Anurag Kahol, CTO and Co-founder, Bitglass:

"Identity Management Day emphasizes the importance of protecting our digital identities (which is increasingly critical as the acceleration of digital transformation efforts opens new doors for threat actors). With many internet users holding dozens of online accounts across various services, it has become more difficult for them to memorize numerous, complex passwords. Unfortunately, password reuse has become a common malpractice that increases the chances of account hijacking when one set of a user’s credentials are leaked. More than 80% of hacking-related breaches are tied to lost or stolen credentials and it is now self-evident that passwords alone are not enough when it comes to authenticating users.


As the security landscape evolves, consumers and businesses must work together to ensure the privacy of corporate and personal data. To properly verify the identities of their employees and customers, companies must enhance their security protocols by establishing continuous, context-based security throughout the entire login experience. Solutions like multi-factor authentication (MFA) and single sign-on (SSO) don’t require users to remember countless passwords, while also mitigating the risk of account compromise. On a consumer level, users can safeguard their digital identity by educating themselves on the risks of password reuse, following cybersecurity best practices, and staying informed on rising threats. Because we now live in a time when our daily lives revolve around the internet and our various accounts therein, identity management awareness has never been more critical."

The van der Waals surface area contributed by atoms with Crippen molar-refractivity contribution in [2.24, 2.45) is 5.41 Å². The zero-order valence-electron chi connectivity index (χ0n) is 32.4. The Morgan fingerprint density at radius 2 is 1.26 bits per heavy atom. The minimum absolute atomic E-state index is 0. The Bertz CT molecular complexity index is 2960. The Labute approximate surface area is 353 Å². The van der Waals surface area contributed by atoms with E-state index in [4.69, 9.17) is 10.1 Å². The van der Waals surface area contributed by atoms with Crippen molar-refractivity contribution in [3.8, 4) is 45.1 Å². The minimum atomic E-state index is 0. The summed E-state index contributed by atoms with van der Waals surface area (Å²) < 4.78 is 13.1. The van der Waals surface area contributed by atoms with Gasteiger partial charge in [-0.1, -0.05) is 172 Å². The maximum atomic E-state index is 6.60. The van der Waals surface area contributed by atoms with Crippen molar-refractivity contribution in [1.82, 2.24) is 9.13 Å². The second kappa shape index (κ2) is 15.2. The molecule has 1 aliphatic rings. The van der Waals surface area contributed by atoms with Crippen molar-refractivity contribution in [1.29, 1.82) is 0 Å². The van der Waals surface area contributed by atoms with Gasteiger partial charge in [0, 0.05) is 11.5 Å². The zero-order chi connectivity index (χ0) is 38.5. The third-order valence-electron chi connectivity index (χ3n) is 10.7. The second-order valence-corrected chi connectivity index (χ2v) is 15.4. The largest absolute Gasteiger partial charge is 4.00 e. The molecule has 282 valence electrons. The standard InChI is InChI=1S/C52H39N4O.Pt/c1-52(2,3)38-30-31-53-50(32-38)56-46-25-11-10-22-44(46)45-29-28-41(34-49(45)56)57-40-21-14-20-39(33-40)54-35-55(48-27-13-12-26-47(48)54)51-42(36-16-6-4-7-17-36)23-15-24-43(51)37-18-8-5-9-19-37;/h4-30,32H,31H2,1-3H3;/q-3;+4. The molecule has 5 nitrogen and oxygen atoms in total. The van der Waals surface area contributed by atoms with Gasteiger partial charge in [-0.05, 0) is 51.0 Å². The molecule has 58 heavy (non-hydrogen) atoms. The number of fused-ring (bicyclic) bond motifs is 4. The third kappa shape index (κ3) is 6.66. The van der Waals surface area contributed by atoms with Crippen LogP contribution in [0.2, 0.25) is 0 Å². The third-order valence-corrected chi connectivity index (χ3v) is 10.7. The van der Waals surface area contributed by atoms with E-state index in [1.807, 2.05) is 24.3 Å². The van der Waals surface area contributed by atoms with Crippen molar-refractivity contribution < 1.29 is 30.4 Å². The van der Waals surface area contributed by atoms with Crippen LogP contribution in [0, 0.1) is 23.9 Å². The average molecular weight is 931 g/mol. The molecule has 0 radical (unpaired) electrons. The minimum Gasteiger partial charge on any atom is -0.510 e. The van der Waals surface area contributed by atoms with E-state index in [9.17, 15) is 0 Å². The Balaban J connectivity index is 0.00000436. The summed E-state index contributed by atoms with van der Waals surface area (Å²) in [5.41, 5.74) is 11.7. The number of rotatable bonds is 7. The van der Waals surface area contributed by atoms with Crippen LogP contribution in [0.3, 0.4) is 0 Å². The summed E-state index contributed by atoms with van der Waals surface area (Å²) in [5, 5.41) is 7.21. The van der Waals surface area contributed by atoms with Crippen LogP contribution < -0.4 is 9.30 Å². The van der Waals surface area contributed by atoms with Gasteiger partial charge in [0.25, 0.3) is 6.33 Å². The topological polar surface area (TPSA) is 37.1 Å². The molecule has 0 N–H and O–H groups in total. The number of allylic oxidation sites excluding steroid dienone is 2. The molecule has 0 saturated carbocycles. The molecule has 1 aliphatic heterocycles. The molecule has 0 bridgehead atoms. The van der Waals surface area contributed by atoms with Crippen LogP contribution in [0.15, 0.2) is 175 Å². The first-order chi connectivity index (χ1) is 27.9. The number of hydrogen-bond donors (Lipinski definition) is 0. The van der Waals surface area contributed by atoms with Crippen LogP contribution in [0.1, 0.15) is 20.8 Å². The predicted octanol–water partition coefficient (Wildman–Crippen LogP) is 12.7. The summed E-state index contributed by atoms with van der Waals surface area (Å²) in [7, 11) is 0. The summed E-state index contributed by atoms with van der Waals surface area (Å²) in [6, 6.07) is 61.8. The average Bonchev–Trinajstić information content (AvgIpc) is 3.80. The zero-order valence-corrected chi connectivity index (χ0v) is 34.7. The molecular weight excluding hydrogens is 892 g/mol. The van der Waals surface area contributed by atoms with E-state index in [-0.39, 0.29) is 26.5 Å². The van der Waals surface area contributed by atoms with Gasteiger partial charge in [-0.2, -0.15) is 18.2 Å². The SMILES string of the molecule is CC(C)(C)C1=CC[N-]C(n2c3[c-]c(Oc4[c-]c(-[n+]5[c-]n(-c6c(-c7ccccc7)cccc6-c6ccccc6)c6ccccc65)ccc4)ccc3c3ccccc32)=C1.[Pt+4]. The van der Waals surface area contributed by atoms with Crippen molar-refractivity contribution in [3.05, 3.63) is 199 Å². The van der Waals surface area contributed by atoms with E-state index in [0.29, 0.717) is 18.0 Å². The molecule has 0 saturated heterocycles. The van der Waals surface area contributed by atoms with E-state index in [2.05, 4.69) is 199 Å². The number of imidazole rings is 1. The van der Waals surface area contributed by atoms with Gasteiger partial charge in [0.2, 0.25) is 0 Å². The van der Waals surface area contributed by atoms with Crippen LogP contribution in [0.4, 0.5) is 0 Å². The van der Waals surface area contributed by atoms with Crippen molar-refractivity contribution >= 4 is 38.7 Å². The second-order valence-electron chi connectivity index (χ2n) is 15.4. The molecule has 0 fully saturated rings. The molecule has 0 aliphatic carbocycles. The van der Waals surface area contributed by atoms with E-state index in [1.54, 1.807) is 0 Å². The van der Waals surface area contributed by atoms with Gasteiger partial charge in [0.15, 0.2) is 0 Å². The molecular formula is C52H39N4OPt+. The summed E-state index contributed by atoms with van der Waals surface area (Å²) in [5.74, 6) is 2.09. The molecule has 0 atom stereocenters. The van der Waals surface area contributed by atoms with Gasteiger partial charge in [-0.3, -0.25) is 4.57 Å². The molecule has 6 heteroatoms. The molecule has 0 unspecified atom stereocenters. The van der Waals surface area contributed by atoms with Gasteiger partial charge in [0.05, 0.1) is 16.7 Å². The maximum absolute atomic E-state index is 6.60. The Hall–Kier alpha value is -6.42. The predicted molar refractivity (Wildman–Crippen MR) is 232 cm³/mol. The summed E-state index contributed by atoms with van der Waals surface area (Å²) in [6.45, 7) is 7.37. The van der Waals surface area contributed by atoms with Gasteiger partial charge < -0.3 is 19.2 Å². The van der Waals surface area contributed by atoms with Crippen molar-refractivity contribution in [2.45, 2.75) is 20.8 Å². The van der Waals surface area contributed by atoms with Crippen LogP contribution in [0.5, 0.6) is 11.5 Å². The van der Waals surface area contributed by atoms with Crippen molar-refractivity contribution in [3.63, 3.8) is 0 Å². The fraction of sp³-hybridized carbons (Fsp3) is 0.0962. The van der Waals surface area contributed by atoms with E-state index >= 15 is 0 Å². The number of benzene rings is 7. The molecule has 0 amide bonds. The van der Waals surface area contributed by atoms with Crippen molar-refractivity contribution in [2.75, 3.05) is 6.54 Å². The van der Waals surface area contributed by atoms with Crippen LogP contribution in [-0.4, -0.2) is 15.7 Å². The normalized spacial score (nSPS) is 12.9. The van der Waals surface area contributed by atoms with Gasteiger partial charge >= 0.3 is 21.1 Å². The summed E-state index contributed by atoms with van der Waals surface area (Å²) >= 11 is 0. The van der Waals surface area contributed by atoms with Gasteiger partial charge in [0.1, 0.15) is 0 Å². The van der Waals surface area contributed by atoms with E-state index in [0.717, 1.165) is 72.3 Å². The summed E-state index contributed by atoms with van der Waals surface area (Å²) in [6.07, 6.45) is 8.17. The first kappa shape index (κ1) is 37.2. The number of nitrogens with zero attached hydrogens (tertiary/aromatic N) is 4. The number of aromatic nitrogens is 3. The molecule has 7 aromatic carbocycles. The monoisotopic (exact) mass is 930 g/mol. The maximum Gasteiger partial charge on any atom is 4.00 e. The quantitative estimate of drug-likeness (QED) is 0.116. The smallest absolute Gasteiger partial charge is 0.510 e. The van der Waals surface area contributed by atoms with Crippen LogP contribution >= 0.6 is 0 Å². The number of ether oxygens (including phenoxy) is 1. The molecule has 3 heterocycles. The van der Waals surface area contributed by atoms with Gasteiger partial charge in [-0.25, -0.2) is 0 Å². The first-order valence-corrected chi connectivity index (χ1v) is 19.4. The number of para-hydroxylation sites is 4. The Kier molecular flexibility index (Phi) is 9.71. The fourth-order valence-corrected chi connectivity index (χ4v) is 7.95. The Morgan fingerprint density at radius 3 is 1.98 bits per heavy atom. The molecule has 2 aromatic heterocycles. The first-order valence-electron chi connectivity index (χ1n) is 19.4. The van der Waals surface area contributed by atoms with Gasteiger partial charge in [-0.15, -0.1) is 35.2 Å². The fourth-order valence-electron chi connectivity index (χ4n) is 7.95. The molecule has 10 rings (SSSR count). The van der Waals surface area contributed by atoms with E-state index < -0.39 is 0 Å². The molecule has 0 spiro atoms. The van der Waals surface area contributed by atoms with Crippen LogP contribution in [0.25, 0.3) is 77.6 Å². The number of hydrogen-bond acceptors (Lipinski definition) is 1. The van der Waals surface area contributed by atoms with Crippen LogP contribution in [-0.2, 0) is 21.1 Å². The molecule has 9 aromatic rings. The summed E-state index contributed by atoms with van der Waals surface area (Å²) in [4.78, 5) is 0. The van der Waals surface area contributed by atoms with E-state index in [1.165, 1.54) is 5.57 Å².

James Carder, CSO, LogRhythm:


“According to the FTC, cases of identity theft nearly doubled from 2019 to 2020, reaching an astonishing 1.3 million cases in the U.S. While this is undoubtedly a drastic increase, malicious actors are still leaning on many of the same tactics to impersonate innocent consumers and cause personal or financial harm. As hackers only require a few tidbits of information to build an online profile, consumers can take several measures to properly defend themselves and not fall into common pitfalls.